Surprisingly, two major kinds of definitions have been recognized for the past two-and-a-half millennia, and a long and slow war has been fought between them. A real definition fully explains the nature of a concept. It goes beyond providing awareness that something exists, to tell us what it is. A nominal definition explains the meaning of a word or term. For example, the word "thunder" could be defined as "a noise in the clouds." This gives enough information to know what the word "thunder" is referring to, but it does not tell us much about what thunder really is.
What's the Difference?
Words and terms are symbols that represent something else. A word or term has a meaning that tells us what they represent, but they usually do not tell us anything about the nature of what is represented. A concept is an understanding of a type of thing - and all individual things fall into one or more types. When we produce data models, we declare concepts as entity types in our models. Thus concepts, rather than words, are important to data modelers.
We can put this into a small metamodel as shown in the figure on page 32.
A nominal definition is, therefore, an association entity type between a term and a concept. There is not a one-to-one correspondence between a term and a concept because there are many more concepts than there are words or phrases, which forces us to use homonyms.
However, a concept has a real definition as an attribute. Every concept must have a real definition - otherwise it would not be a concept.
When definitions were first conceived of by the ancient Greeks, they were primarily concerned with real definitions. In modern times, many philosophers have denied that real definitions exist at all and will only accept nominal ones. For instance, in the fourth century B.C., Aristotle considered a definition to be "the account of the essence of the thing," whereas in the middle of the 20th century Ludwig Wittgenstein wrote, "Definitions are rules for translating from one language into another. Any correct sign-language must be translatable into any other in accordance with such rules: it is this that they all have in common."
If Wittgenstein is right, then we waste a lot of time defining concepts in data models. We do not define them in order to translate them into other languages (and please let us not pretend data models are some kind of language). However, his view seems to be the one that prevails today. Consider the now popular area of semantics. We are told that if computers could understand the meaning of data, then they could do all kinds of wonderful things - and this is the vision of the semantic Web. Unfortunately, it seems that "meaning of data" always boils down to "the identification of the concepts that the words involved signify." Now, this is extremely important, and natural language processing is an area where there is significant impact. But is it not the "meaning of data."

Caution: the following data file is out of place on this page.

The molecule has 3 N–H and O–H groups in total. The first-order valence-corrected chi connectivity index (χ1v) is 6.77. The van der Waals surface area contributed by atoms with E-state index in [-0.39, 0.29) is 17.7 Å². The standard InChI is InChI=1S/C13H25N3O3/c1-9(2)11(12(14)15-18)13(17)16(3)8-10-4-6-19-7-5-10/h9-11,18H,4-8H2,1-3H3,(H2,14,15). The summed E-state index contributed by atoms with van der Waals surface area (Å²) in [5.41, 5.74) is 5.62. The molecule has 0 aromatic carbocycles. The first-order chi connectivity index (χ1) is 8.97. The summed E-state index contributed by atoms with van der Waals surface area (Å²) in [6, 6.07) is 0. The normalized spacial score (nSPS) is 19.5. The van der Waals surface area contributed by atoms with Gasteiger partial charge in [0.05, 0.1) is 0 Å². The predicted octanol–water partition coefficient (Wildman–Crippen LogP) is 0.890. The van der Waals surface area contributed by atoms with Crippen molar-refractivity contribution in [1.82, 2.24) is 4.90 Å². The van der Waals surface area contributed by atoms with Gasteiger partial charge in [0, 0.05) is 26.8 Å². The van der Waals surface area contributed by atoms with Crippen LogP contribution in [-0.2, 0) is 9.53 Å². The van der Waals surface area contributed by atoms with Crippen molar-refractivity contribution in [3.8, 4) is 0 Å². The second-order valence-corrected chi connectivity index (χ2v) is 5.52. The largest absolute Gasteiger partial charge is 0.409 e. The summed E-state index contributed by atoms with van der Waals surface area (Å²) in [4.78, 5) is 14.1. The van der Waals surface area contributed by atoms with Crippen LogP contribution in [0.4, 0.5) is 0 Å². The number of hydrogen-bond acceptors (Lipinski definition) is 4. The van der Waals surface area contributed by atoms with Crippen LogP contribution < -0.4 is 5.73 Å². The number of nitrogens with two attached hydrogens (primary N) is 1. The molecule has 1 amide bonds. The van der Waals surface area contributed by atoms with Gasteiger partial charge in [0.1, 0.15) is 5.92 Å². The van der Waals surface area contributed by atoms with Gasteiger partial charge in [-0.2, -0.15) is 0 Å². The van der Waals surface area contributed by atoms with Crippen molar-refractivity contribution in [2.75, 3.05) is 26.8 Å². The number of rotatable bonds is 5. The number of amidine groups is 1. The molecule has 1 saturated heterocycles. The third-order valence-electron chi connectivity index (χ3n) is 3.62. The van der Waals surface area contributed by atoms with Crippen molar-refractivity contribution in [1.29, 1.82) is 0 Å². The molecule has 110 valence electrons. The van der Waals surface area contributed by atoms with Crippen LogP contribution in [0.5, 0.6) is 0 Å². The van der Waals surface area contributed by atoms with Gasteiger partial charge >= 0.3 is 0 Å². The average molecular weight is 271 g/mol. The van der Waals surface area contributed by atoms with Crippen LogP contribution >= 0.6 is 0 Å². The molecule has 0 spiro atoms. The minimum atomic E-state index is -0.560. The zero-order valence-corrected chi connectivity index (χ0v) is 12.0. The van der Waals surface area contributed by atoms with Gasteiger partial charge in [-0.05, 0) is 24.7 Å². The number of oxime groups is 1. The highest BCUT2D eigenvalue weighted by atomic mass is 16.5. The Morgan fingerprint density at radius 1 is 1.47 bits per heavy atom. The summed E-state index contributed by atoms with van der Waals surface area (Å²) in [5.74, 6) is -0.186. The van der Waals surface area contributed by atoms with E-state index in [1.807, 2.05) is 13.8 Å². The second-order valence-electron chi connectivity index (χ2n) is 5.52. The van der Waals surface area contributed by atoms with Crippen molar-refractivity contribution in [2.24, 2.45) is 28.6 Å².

Data is Special
Data is a representation of something else. We can manipulate data to produce new data that then gets mapped back to the real world and has an impact on it. For example, my bank calculates how much I owe at the end of the month on the overdraft I did not realize I had. The data in my bank's applications has to model the structure and behavior of an overdraft. If this is not done correctly, real errors will be made - like the bank paying me interest on my overdraft. We have a concept of an overdraft and a real definition of what it is. This is more useful than WordNet's definition of the word overdraft: "a draft in excess of the credit balance."
Data is also special because it has a dual nature. It not only represents concepts, but it is a thing in its own right. Because of this, it has constraints on how it is able to represent a concept. Perhaps a field can only accommodate 80 characters, forcing users to abbreviate longer texts when they enter the data. This is just the tip of the iceberg, and many other considerations need to be understood. The point is that a good deal about how data represents a concept also has to be put into a real definition.
One final point. Dictionaries are forced to produce highly abbreviated definitions to reduce printing costs. Somehow, this style found in dictionaries has been accepted as the way write definitions. Yet, brevity inevitably means loss of detail. Once again we see that nominal definitions are of far less service to data management than real definitions are.
Malcolm Chisholm, Ph.D. has over 25 years of experience in enterprise information management and data management and has worked in a wide range of sectors. He specializes in setting up and developing enterprise information management units, master data management, and business rules. His experience includes the financial, manufacturing, government, and pharmaceutical industries. He is the author of How to Build a Business Rules Engine and Managing Reference Data in Enterprise Databases and Definition in Information Management. He writes numerous articles and is a frequent presenter on these topics at industry events. Chisholm runs the websites http://www.bizrulesengine.com, http://www.refdataportal.com and http://www.data-definition.com. Chisholm is the winner of the 2011 DAMA International Achievement Award.